The problem with anger is that it can be like a red mist that blinds you to the full picture, and leads you to tar all those who share a set of beliefs with the same brush. Alongside the people who have said hurtful things to me have been conservative evangelicals with very traditional beliefs who have been very supportive and very generous to me and to others. You should view * Pope Francis consoles a boy who asked if his non-believing father is in Heaven – YouTube * to see that far from everybody with traditional beliefs is condemnatory.
You might find it helpful to read a summary of The Critical Journey: Stages in the Life of Faith, by authors Janet Hagberg and Robert Guelich such as
* Stages of Faith: A Map for the Spiritual Journey – TheoCenTriC (wordpress.com) *
This may help you to see whereabouts you might be in your own faith and where most of those you have difficulty with are in their faith.
You might find The Post-Evangelical an interesting read or the following blog might help. It’s comes from an American setting but some of it applies in the UK:
* Post-evangelicals and the Episcopal Church – Covenant (livingchurch.org) *
I hope that something in this might help you.
Pavel. I wonder if some of the confusion arises from the difference between faith and belief. For me faith is the spirituality or motivation that every human being needs to maintain a positive mental attitude to life. The mystery is that in treating other human beings with the care and respect they deserve (with responsive love) we actually find this motivation, and realise it is freely given by “the creative force and the source of all life in the universe”, God. I find this amazing! Faith arises from the amazing gift of unconditional love we receive from God and give to others. It is inclusive and non-judgmental, and manifested as we work for justice and fairness.
So faith is ethical.
Religious beliefs on the other hand may or may not be ethical and, as I have written, they can be harmful with the exclusiveness and judgmentalism we invariable identify in abusive relationships.
This seems so simple to me! This ethical spirituality that I call faith gives me, a measure of the usefulness of religious ideas. If they are lead to an exclusive and loveless judgmentalism I challenge them, if only by walking away. Docile acceptance is not an option.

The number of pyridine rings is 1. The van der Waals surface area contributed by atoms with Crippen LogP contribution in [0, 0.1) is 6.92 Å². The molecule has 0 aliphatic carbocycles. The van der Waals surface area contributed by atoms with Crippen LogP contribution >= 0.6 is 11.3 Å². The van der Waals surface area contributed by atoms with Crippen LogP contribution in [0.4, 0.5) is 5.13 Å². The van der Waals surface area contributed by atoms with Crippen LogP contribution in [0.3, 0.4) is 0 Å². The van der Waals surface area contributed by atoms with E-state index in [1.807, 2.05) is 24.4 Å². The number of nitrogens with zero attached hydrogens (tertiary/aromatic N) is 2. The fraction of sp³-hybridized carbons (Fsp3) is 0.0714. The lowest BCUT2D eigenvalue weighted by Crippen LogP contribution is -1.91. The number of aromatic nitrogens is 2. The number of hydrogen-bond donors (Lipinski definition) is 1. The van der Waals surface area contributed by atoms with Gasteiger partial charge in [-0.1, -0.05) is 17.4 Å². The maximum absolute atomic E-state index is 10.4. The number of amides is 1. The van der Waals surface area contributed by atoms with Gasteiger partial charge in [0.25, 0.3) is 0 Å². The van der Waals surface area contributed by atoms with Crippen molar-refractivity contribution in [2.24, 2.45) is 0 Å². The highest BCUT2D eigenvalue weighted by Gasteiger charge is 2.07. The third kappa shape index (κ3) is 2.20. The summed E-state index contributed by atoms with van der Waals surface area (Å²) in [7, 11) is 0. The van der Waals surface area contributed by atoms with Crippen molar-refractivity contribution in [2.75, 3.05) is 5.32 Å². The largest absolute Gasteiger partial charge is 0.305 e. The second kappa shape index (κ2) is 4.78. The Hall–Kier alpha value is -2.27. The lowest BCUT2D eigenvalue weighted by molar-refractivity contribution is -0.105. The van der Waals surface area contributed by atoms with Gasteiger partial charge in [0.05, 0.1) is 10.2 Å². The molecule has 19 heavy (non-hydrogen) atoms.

Thank you for your kind words. I am encouraged to hear that Pope Francis consoled the boy. Wonder if Ratsinger would have done the same? I will read the living church information. If you are interested J T Eberhard posted 40 harmful effects of Christianity on the Patheos site. I have gone through them and decided that if the protagonists had bothered to reflect on the love shown by Jesus the list would not even exist!
Following Pavel’s advice I found “Stages of Faith: A map for the Journey” and then re-read the stages of faith proposed by James W. Fowler (1940-2015). It turned out that they were pretty much the same, and both were very clear that faith is not adherence to a belief system or creed but the spirituality we live by. My problem with both is that they are inward looking in that they prioritise the contemplative over the active. To think in terms of stages is to structure humanity into an hierarchy. I know that is not the intention and we are not all the same, but the idea of “stages of faith” can lead to an other-worldliness that can become egocentric and divisive, leading to an unethical competitive holiness.
I contrast this contemplative structured approach with that of theologians who prioritise the active, outward looking, responsive love of an ethical spirituality as the basis of faith. Caputo is a good example.